The Crystal Maze: in the studio with artist, Crystal Fischetti

Crystal Fischetti, one of Debut Contemporary’s rising stars, talks to Nancy Alsop about love, light, understanding – and becoming the best contemporary artist in the world

She doesn’t know it, but Tracey Emin has played a pivotal role in the life of artist, Crystal Fischetti. Aside from the inspiration that her work has supplied (‘it’s so strong that sometimes I almost feel I have to resist it’), she has popped up periodically along Fischetti’s trajectory, having been a near studio neighbour for some years in Shoreditch. ‘She said something so illuminating to me once, that it sort of changed my perspective on everything. After I finished art school, I had it in my head that it was pretty much a requirement to do an MA, so I felt really down when I wasn’t getting into the Royal Academy. She said to me: ‘But are you sure that The Royal Academy is right for you?’’

And with that simple, nudging guidance a possibility dawned: that Fischetti, having been making artwork non-stop for years, was already an artist, and could feel vindicated in labelling herself as such. ‘I had never thought of it like that. She gave good and tender advice, which really moved me. I decided there and then: ‘That’s it, I’m an artist now.’ And I had my first solo show the year I graduated. It was in glamorous Brixton! I showed my Emotion and Sentiment series, all of my big work – I really wanted to come out with a bang.’

We meet at Fischetti’s South Bermondsey studio as she is busy prepping work for a two-woman show at Notting Hill’s Debut Contemporary with fellow Debut artist, Michelle Hold. As a former dancer (her narrative almost went another way, having been accepted into the Royal Ballet school, before her parents got cold feet about the idea), there is a grace inherent within everything she does; every literal move is a glide, and every career step has been executed with a dancer’s decorum.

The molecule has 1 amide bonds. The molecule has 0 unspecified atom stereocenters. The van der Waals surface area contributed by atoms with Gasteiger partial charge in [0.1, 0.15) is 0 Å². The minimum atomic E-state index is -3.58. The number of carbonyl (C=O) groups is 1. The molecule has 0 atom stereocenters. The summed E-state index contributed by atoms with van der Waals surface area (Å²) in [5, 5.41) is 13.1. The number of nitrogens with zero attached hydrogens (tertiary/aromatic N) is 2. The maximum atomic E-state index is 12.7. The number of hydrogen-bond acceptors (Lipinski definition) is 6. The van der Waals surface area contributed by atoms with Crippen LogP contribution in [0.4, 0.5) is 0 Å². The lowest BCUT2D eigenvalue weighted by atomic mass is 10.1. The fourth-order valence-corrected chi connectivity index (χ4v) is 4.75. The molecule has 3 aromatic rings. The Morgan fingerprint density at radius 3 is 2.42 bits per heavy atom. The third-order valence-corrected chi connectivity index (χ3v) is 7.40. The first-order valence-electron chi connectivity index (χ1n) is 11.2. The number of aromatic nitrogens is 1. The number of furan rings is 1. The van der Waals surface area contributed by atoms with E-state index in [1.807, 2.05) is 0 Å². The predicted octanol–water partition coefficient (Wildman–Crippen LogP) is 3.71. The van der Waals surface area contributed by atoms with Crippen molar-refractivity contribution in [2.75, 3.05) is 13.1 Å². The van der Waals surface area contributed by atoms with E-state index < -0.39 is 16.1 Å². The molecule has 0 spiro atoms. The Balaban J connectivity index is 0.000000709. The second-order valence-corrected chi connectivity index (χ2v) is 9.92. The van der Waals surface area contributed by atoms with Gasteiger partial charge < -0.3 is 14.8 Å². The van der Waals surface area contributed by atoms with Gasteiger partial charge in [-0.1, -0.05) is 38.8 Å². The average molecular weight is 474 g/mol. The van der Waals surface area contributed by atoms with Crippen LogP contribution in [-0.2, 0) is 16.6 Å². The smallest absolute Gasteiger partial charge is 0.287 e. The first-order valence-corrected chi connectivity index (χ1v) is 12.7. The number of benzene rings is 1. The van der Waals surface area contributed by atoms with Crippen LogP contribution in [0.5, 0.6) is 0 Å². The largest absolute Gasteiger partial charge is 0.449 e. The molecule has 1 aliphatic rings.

Yet, as with all the best dance artists, there is far more to Fischetti than refined grace, and indeed there is far more to her multi-media artistic oeuvre than simply beauty. The pervading sense is that she inhabits her work; simply that it is her and she is it. When she talks about herself – her self-confessed curious mélange of arrogance, confidence and vulnerability, and the shades of light and dark that run through her life – she could just as easily be talking about her work. And her undeniable poise, as she glides easily across her studio, is both that of a dancer, but also of someone who is receptive, someone who knows that she should willingly submit to external influence as part of her arc. She talks of light as the defining element in her work and in her life – and this light is more often that not imparted to her through her receptiveness to the teachings of others.

Take, for example, her upcoming show at Debut Contemporary. Having been brought into the fold and taken under the nurturing wing of the gallery’s Samir and Zoe Ceric, she was invited to attend their academy, which teaches fledgling artists about the practicalities of operating the in art world; as ever, she allowed herself to enthusiastically submit to such external instruction – and at no time has that been more evident than now. For Fischetti’s latest light-guiding tutor through life is, she says, the writer Paolo Coehlo.

‘It’s a two-woman show, featuring myself and another artist called Michelle Hold. We’ve been really guided by Coelho, and the show is inspired by one of his books called The Warrior of Light. It’s more like a manual – every single page is about how to be a better warrior, and essentially a better person. It is all about shining your light – we all make mistakes, it’s fine, get over it. Not everyone is perfect, but the philosophy is to strive for the best, always, which is philosophy close to my heart. So, we’re going to have the show and explode light, colour and fabulous energy into Notting Hill.’